Management has at least two obligations to its shareholders: to create value through capital appreciation, and to distribute value by paying a dividend or buying back shares when there aren't opportunities to reinvest at high rates.

Take a look at your portfolio right now, and ask yourself, "Are my stocks delivering on both of these promises?"

If you can answer yes, well, congratulations! But if you can't, keep reading. I'll give you the names of five stocks that can deliver -- no strings attached.

Where are all the dividends?
In 2009, companies in the S&P 500 cut their dividends by about $48 billion. And so far this year, dividends are down 9.4% from 2009's first quarter. According to a report from The Wall Street Journal, dividends are expected to rise again in 2010 by a mere 5.6%. Still, that leaves us down 17% from two years ago. As stated by an index analyst at Standard & Poor's, dividend payments probably won't reach prior levels until 2012 or 2013.

In the panic of 2008, hundreds of companies cut their dividends. And the imploding financial sector wasn't the only culprit -- steadfast companies like Dow Chemical (NYSE: DOW) slashed their payouts. Although Dow still pays a respectable 2.3% dividend yield, it has yet to produce free cash flow since 2008, so a dividend increase doesn't look like it's in the immediate future. But what about companies that have lots of cash, or have yet to raise their dividend after returning to financial health?

Most of the time, companies have terrible excuses, whether they state them or not, for why they aren't paying dividends. Take Apple (Nasdaq: AAPL) for example, which is sitting comfortably on $23 billion in cash. The company rarely makes acquisitions, and it typically accumulates tons of free cash flow, so there's simply no reason not to pay shareholders. And the theory that "tech" companies don't pay dividends is no longer valid -- both Microsoft and Intel pay substantial dividends.

Executives hesitate to pay dividends in part because it usually makes the company look more stable. A more stable company is less volatile, and when the stock price jumps around less, options are less valuable. And who do you think benefits the most from stock options? Yep, you guessed it -- higher management. According to The Wall Street Journal, "A CEO who pays or raises a dividend indirectly reduces the value of his stock options."

So why does it matter?
Over the long-run, dividend-paying stocks clearly outperform their non-paying counterparts. A study by S&P indicates that companies that pay dividends have outperformed non-payers by 1.9% annually from 1980 to 2003. If you're a buy-and-hold investor, that's a heck of a lot of money to leave on the table!

Dividends are also a great way to keep management in line. When a company pays dividends, it doesn't have piles of extra cash lying around. Many times, excess cash can provoke CEOs to indulge themselves with lavish offices, or to hastily rush into acquisitions at high prices. In fact, an academic study has suggested that high-cash firms earn future profit margins 1.5% lower than companies that leave less cash sitting around.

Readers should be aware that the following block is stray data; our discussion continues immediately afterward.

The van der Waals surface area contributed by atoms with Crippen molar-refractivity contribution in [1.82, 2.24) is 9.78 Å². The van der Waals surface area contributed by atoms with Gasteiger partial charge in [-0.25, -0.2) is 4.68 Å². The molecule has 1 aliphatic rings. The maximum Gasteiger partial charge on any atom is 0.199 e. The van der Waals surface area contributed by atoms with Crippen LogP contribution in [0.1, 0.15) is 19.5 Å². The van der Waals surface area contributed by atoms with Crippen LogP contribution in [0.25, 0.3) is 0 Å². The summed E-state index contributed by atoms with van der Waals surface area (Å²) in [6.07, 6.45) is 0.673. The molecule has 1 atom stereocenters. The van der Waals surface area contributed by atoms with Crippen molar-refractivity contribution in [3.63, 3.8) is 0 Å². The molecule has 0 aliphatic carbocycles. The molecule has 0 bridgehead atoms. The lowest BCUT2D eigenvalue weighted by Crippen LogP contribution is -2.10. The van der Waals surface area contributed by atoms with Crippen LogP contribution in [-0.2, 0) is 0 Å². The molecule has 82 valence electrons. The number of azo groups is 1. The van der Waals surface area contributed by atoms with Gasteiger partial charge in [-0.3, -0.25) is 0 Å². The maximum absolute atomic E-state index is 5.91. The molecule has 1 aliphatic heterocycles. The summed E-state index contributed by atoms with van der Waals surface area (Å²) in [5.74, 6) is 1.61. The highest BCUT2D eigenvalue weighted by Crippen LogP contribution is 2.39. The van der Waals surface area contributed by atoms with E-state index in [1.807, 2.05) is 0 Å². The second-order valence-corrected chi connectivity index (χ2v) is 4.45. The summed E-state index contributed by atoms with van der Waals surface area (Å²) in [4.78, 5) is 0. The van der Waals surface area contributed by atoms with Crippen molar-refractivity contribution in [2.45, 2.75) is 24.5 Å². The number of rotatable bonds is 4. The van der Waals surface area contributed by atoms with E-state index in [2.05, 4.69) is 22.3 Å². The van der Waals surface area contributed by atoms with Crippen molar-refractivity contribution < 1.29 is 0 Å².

The Foolish bottom line
That's why at Motley Fool Income Investor, our analysts look for companies that pay hefty dividends, in addition to creating value by finding companies that are undervalued.

If a stock you own isn't paying a dividend and has the cash to do it, then it better have a darn good reason. If not, you're leaving money on the table that you could otherwise be making elsewhere.

A great way to start revamping your portfolio is to look for stocks that pay dividends and have done so for a long time. In addition, a low dividend payout ratio (under 80%) helps ensure they won't run into problems that may lead them to cut their payments in the future. I ran a screen for those exact attributes, then picked the best of the bunch to share with you. The results are listed below:


Dividend Yield

Paying Dividends Since

Dividend Payout Ratio

Price-to-Earnings Ratio

Altria Group (NYSE: MO)





Southern Company (NYSE: SO)





Energy Transfer Partners (NYSE: ETP)





ConocoPhillips (NYSE: COP)





General Mills (NYSE: GIS)





Data from Yahoo! Finance and
*Because of its master limited partnership status.

All five of these companies are stable dividend-paying stocks trading for reasonable valuations. In fact, one of the stocks above – Southern Company -- is a "buy first" recommendation from our Income Investor team.

If you'd like to find out the names of all five "buy first" recommendations, and get an all-access pass to all our past and present suggestions, just click here to start. It's absolutely free, and there's no obligation to subscribe.

Fool contributor Jordan DiPietro owns no shares of the companies mentioned above. Intel is a Motley Fool Inside Value selection. Apple is a Motley Fool Stock Advisor pick. Southern Company is a Motley Fool Income Investor pick. The Fool has created a covered strangle position on Intel. Motley Fool Options has recommended a buy calls position on Intel. The Fool has a disclosure policy.